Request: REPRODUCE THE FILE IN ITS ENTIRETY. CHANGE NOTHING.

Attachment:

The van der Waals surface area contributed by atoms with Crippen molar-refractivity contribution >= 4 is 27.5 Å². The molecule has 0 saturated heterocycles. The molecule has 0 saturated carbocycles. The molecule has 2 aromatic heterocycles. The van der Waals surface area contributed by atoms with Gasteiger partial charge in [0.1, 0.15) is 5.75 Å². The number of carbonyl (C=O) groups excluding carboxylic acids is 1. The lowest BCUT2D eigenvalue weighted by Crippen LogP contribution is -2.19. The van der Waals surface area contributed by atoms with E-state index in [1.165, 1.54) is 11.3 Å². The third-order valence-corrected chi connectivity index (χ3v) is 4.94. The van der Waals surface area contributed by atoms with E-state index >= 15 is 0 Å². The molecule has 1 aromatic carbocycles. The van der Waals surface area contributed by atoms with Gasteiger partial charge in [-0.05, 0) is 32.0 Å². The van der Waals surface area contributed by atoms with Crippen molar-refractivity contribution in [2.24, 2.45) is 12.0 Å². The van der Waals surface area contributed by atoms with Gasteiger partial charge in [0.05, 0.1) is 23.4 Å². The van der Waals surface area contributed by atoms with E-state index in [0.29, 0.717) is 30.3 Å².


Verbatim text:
The van der Waals surface area contributed by atoms with Crippen molar-refractivity contribution >= 4 is 27.5 Å². The molecule has 0 saturated heterocycles. The molecule has 0 saturated carbocycles. The molecule has 2 aromatic heterocycles. The van der Waals surface area contributed by atoms with Gasteiger partial charge in [0.1, 0.15) is 5.75 Å². The number of carbonyl (C=O) groups excluding carboxylic acids is 1. The lowest BCUT2D eigenvalue weighted by Crippen LogP contribution is -2.19. The van der Waals surface area contributed by atoms with E-state index in [1.165, 1.54) is 11.3 Å². The third-order valence-corrected chi connectivity index (χ3v) is 4.94. The van der Waals surface area contributed by atoms with E-state index >= 15 is 0 Å². The molecule has 1 aromatic carbocycles. The van der Waals surface area contributed by atoms with Gasteiger partial charge in [-0.05, 0) is 32.0 Å². The van der Waals surface area contributed by atoms with Crippen molar-refractivity contribution in [2.24, 2.45) is 12.0 Å². The van der Waals surface area contributed by atoms with Gasteiger partial charge in [0.05, 0.1) is 23.4 Å². The van der Waals surface area contributed by atoms with E-state index in [0.29, 0.717) is 30.3 Å².